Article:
We could credit a new pitch. According to Pitch F/X, Pavano’s been using a two-seam fastball for the first time this year. So while he throws the same number of total fastballs, two-thirds of them are breaking slightly more. And indeed, Pavano’s fastballs have gone from being a liability (23.7 runs below average last year alone) to a strength (more than half a run above average per 100 pitches).
But for another thing, Pavano has been extremely lucky, giving up just a .259 BABIP. It is WAY out of line with the rest of his career (.307) and is unprecedented. Indeed, Pavano’s currently fifth in the American League in the category. Given that every other Twins starter is above .327, it’s safe to assume that Pavano’s luck is probably going to run out sooner or later. He’ll settle back into a league-average pitcher, at best, soon enough. Probably just after the Twins sign him to a 3 year, $33 million extension.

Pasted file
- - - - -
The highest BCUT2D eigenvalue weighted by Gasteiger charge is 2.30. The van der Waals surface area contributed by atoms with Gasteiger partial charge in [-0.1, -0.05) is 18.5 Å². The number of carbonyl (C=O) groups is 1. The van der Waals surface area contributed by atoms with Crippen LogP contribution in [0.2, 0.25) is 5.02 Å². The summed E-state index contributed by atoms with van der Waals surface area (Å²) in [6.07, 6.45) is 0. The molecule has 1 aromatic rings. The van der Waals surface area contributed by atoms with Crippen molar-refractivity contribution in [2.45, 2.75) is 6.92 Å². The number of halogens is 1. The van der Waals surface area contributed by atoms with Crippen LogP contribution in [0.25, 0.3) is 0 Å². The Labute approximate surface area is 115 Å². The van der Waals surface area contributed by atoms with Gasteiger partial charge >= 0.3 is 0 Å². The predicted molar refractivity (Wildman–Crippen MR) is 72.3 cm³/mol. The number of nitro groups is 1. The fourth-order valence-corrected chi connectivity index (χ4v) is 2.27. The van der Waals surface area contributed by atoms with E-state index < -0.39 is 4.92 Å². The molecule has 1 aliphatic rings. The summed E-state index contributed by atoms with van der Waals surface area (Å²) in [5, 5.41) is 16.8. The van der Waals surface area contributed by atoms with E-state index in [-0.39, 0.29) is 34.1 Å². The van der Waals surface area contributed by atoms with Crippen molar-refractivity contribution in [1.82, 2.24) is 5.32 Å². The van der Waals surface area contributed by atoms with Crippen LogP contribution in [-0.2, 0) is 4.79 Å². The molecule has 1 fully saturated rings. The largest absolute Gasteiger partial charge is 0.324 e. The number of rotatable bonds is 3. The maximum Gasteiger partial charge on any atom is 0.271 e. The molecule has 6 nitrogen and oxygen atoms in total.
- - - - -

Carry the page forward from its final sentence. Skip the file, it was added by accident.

Actually, that's not quite fair to Pavano.
Last season, he was unlucky. This season, he's been lucky.
But if you strip most of the luck away, Pavano was a 4.00-ERA pitcher last season and he's been a 4.00 ERA pitcher this season. Last year, American League starting pitchers combined for a 4.63 ERA; this year it's been 4.34. That makes Pavano better than league average in both seasons. Throw in his (new-found) durability -- 33 starts last year, third in the AL with 135 innings this year -- and Pavano is, all things considered, significantly better than league average.
Pavano's 34. But if he keeps pitching like this he'll be worth a lot more than $11 million per season.